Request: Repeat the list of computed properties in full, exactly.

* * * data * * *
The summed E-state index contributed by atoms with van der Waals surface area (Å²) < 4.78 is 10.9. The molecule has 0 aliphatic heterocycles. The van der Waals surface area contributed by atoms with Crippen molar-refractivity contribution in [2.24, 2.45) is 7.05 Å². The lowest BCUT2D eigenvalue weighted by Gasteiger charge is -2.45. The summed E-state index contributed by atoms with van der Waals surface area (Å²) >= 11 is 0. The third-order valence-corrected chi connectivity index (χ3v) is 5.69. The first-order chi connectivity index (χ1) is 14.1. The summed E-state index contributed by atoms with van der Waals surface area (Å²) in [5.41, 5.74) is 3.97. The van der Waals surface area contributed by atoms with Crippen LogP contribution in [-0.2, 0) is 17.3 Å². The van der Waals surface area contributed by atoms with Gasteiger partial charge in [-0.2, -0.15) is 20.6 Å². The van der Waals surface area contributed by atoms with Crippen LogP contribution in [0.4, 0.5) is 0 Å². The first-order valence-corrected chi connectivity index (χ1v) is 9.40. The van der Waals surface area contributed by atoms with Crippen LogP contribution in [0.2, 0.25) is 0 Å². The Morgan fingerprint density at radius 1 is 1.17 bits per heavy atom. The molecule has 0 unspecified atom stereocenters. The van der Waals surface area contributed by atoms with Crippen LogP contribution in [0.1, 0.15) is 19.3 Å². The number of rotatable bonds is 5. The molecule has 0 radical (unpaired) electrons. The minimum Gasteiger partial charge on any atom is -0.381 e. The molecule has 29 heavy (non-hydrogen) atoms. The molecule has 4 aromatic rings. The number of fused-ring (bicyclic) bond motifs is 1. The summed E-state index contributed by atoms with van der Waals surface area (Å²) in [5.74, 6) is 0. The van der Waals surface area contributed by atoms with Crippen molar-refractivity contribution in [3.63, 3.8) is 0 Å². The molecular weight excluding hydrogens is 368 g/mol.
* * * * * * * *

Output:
The summed E-state index contributed by atoms with van der Waals surface area (Å²) < 4.78 is 10.9. The molecule has 0 aliphatic heterocycles. The van der Waals surface area contributed by atoms with Crippen molar-refractivity contribution in [2.24, 2.45) is 7.05 Å². The lowest BCUT2D eigenvalue weighted by Gasteiger charge is -2.45. The summed E-state index contributed by atoms with van der Waals surface area (Å²) >= 11 is 0. The third-order valence-corrected chi connectivity index (χ3v) is 5.69. The first-order chi connectivity index (χ1) is 14.1. The summed E-state index contributed by atoms with van der Waals surface area (Å²) in [5.41, 5.74) is 3.97. The van der Waals surface area contributed by atoms with Crippen LogP contribution in [-0.2, 0) is 17.3 Å². The van der Waals surface area contributed by atoms with Gasteiger partial charge in [-0.2, -0.15) is 20.6 Å². The van der Waals surface area contributed by atoms with Crippen LogP contribution in [0.4, 0.5) is 0 Å². The first-order valence-corrected chi connectivity index (χ1v) is 9.40. The van der Waals surface area contributed by atoms with Crippen LogP contribution in [0.2, 0.25) is 0 Å². The Morgan fingerprint density at radius 1 is 1.17 bits per heavy atom. The molecule has 0 unspecified atom stereocenters. The van der Waals surface area contributed by atoms with Crippen LogP contribution in [0.1, 0.15) is 19.3 Å². The number of rotatable bonds is 5. The molecule has 0 radical (unpaired) electrons. The minimum Gasteiger partial charge on any atom is -0.381 e. The molecule has 29 heavy (non-hydrogen) atoms. The molecule has 4 aromatic rings. The number of fused-ring (bicyclic) bond motifs is 1. The summed E-state index contributed by atoms with van der Waals surface area (Å²) in [5.74, 6) is 0. The van der Waals surface area contributed by atoms with Crippen molar-refractivity contribution in [3.63, 3.8) is 0 Å². The molecular weight excluding hydrogens is 368 g/mol.